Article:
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Dive, dash and doggone explore: Duke's K9 Dash N' Splash offers something for every kind of pup

Once known for dock diving, the Portage County facility now offers many of the top sports for dogs.

WINDHAM, Ohio — Is that same old walk around the block feeling stale? Or how about that afternoon game of fetch -- is it lacking something? Maybe it’s time to shake up your dog’s routine?

We found just the place -- out in Portage County. It’s called Duke’s K9 Dash N’ Splash -- and it has something for every pup no matter their shape, age or speed.

Water? Duke’s has it. “Dock diving is our passion. The reason we got involved is because of my son and our dog, Duke.”

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Meet Michelle Filler -- owner of Duke’s K9 Dash N’ Splash in Windham. In Northeast Ohio, the name “Duke’s” is synonymous with the sport of dock diving in which dogs jump for distance into a body of water. 

Michelle’s son, Zak, is Duke’s head dock diving instructor.

“My specialty is anywhere from a beginner dog -- whose never seen water -- to a dog who can go to the national championship and jump 27 to 300 feet,” he said.

The sport has become so popular, it became tough to get practice or training time. Duke’s now offers three pools -- two are outdoors and one is inside. The inside pool is also used for swimming, which is proven to be very therapeutic for dogs.

Credit: WKYC
Duke's now offers 3 pools. Two are outside and one is inside.

Understanding that not all dogs love water, the Fillers wanted to make Duke’s into something more: A place where humans and dogs build a stronger connection.

“The more active you are with your dog, the more you have to work together as a team. The more you are going to strengthen that bond between human and dog. So, we really encourage that as much as possible,” Michelle said.  

Fast CAT is another sport that has been added. CAT stands for Coursing Ability Test, and it’s a timed 100-yard dash where dogs run one at a time, chasing a lure. It’s a newer sport -- and is gaining popularity quickly.

There’s an obstacle course, too, which is also used by a local K9 search and rescue team for training.

Credit: WKYC
Duke’s is also home to toss and fetch. The sport is worldwide – and leagues are going on year-round, right here in Northeast Ohio.

Duke’s is also home to toss and fetch. The sport is worldwide -- and leagues are going on year-round, right here in Northeast Ohio.

Lastly, there is something called “Barn Hunt.” It’s a scent work sport in which your dog searches around a straw bale course to sniff out hidden plastic tubes. Those tubes contain live rats.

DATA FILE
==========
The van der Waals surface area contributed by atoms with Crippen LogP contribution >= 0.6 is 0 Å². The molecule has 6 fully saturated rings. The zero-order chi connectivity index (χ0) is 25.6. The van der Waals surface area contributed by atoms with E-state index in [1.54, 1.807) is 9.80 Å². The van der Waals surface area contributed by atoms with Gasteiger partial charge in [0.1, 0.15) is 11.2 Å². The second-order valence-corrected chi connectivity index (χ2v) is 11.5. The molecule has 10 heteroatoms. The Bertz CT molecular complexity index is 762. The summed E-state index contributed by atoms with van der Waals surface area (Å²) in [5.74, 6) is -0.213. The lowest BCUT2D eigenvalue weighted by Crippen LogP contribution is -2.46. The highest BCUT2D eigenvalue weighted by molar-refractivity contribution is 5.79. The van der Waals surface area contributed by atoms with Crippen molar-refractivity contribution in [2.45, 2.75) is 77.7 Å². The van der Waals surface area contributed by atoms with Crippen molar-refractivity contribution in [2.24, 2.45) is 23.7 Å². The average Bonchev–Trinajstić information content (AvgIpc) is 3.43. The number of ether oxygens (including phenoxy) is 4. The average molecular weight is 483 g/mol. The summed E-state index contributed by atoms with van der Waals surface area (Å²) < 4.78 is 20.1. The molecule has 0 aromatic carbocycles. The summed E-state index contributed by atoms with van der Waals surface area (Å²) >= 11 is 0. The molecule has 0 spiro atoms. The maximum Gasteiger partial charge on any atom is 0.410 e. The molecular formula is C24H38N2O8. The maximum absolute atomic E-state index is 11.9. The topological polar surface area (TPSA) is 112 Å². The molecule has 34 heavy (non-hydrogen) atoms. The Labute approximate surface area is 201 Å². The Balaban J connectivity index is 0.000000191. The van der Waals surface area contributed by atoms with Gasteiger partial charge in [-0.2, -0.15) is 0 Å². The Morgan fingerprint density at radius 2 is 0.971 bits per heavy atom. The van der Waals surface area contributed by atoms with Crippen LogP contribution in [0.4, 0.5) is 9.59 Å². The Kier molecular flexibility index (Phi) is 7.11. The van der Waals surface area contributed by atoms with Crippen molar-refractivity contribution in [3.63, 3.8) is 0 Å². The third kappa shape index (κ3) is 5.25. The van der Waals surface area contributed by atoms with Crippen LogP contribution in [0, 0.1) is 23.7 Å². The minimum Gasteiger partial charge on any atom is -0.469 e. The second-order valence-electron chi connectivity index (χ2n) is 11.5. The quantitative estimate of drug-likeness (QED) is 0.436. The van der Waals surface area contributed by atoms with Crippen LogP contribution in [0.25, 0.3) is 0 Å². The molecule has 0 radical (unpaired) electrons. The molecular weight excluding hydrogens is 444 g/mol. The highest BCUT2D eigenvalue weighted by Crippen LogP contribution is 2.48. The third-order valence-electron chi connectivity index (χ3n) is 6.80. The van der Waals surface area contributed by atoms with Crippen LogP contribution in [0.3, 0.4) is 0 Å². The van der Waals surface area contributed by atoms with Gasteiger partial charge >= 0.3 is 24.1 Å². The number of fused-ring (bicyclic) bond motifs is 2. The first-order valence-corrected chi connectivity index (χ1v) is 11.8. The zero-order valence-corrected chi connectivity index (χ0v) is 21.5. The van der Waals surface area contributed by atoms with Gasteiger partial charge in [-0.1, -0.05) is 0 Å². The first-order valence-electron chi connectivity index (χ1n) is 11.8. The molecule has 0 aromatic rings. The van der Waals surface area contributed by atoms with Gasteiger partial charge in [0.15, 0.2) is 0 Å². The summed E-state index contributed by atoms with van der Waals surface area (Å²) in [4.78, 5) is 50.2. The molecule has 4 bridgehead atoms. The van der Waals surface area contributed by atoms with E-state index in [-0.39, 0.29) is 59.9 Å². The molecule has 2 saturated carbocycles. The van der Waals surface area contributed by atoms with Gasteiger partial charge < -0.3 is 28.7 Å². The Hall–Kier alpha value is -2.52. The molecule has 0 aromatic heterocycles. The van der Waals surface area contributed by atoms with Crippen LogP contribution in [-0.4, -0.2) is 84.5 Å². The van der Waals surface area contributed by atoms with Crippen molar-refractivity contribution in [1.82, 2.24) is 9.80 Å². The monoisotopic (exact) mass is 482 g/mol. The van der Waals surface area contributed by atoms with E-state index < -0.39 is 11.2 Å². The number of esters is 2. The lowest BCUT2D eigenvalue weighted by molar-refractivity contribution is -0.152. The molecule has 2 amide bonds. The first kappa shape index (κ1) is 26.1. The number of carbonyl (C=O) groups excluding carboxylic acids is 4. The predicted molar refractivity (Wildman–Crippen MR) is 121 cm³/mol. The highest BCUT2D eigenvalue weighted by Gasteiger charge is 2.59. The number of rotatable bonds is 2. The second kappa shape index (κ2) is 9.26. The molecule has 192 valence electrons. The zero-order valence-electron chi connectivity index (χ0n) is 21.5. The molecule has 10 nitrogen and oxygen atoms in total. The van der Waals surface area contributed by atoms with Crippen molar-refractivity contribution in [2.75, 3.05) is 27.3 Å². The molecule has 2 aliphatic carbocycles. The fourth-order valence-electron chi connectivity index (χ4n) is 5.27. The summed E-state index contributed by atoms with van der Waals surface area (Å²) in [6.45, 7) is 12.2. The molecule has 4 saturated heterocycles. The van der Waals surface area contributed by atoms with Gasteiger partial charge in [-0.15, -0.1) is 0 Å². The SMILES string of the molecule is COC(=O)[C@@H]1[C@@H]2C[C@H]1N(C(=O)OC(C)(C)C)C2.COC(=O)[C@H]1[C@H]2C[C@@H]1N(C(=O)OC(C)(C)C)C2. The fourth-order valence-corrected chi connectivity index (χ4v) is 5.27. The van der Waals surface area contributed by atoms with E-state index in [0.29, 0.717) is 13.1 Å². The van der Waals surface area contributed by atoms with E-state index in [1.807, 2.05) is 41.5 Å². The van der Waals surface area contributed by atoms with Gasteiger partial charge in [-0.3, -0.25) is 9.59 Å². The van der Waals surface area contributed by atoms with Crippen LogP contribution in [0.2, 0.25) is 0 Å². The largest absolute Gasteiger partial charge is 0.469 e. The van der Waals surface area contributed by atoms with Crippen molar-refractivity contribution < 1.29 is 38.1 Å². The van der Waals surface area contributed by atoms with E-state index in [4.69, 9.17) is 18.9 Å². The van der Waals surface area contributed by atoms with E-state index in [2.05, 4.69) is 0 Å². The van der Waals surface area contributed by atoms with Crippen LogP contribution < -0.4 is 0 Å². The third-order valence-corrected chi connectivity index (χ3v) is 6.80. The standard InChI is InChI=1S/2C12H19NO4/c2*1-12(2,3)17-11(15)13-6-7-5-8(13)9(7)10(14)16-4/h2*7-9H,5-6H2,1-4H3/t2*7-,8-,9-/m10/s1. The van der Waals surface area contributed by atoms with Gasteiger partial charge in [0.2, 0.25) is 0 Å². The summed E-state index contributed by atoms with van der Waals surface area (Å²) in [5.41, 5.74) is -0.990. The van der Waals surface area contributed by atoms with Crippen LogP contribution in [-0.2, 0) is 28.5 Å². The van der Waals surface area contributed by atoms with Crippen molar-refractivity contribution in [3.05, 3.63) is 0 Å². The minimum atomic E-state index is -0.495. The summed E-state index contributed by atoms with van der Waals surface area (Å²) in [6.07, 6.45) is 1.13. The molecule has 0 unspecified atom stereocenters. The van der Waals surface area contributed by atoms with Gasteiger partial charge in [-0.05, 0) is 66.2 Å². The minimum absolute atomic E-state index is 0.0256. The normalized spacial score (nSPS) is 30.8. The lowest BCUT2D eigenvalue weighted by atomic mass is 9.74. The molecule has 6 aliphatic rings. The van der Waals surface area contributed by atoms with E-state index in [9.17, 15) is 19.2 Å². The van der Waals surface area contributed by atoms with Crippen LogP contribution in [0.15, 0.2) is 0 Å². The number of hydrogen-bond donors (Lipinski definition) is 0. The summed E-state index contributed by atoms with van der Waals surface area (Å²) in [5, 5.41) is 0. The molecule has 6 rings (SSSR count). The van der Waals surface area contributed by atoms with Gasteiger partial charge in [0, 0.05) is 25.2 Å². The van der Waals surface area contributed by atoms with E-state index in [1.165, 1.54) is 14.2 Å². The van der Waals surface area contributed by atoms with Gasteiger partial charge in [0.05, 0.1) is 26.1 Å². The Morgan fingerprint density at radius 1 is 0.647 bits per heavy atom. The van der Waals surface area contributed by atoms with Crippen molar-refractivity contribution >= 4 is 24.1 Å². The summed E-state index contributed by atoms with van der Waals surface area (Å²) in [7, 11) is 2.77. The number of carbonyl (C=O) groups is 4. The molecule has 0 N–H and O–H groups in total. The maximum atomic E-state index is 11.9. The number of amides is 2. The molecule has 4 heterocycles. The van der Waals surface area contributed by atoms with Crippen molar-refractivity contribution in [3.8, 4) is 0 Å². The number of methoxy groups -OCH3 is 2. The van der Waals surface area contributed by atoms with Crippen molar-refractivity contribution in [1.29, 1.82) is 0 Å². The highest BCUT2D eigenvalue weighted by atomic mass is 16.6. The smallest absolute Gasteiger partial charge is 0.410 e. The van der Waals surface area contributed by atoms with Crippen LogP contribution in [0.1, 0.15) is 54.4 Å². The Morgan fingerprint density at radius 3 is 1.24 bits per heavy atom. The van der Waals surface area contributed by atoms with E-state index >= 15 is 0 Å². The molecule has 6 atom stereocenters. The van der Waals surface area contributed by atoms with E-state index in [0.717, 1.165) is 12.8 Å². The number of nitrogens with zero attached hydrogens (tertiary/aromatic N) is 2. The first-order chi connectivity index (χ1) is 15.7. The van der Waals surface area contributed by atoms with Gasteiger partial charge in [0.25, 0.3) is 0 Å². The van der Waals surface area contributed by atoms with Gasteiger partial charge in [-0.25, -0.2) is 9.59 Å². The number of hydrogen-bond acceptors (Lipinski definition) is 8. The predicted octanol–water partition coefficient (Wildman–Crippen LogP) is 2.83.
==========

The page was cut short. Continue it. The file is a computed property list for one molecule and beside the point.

“The dogs are never going to be able to interact with the mouse, but they can smell it. Then that tube is hidden within course of straw bales, and you are teaching the dog to alert to you when they have found it,” Michelle explained.

We watched Cherie Bluhm and her dog, Echo, a Nova Scotia Duck Tolling Retriever, go to work. The duo is well-known in the sport. Bluhm teaches classes and competes with Echo, who just happens to hold the highest-ranking title in the Masters’ division.

Bluhm says it’s great for humans and dogs, no matter their experience or lack of it!

“It's really a nice thing to do for owners. They can come into the ring. It's a gateway to performance events. So, you don't have any training though. Maybe they've never taken a dog in any kind of ring before. They can come into barn hunt,” Bluhm said.  

Your dog doesn’t have to be fast, agile or like water to take part in Barn Hunt. The only physical prerequisite is that dogs must be able to climb up on a bale and aren’t opposed to walking through a straw tunnel.

Credit: WKYC
Dogs and their handlers work as a team to locate and mark rats (which are always safely held in aerated tubes) hidden in a maze of straw or hay bales.

Whether it’s scent, speed, or agility – Michelle says she hopes dogs and their humans find something here to experience together that’s good for body and mind.

“We like to say, ‘a tired dog is a good dog.’ And the more exercise that they can get on a daily basis, even if you can't give them the physical exercise, a lot of things like the Barn Hunt and the nose work although they might not be physically working as hard, that mental stimulation is almost more tiresome to them than physical. So, it's all important,” she said.

Duke’s is holding an annual community day on Saturday, May 20, from 9 a.m. to 5 p.m.. It’s an opportunity to have new dogs and their owners try new activities. Duke’s staff will be there offering friendly support and guidance. No pressure! Tickets are sold five for $30, and you pick which stations you want to try at the registration window.

You can learn more about the annual community day HERE.

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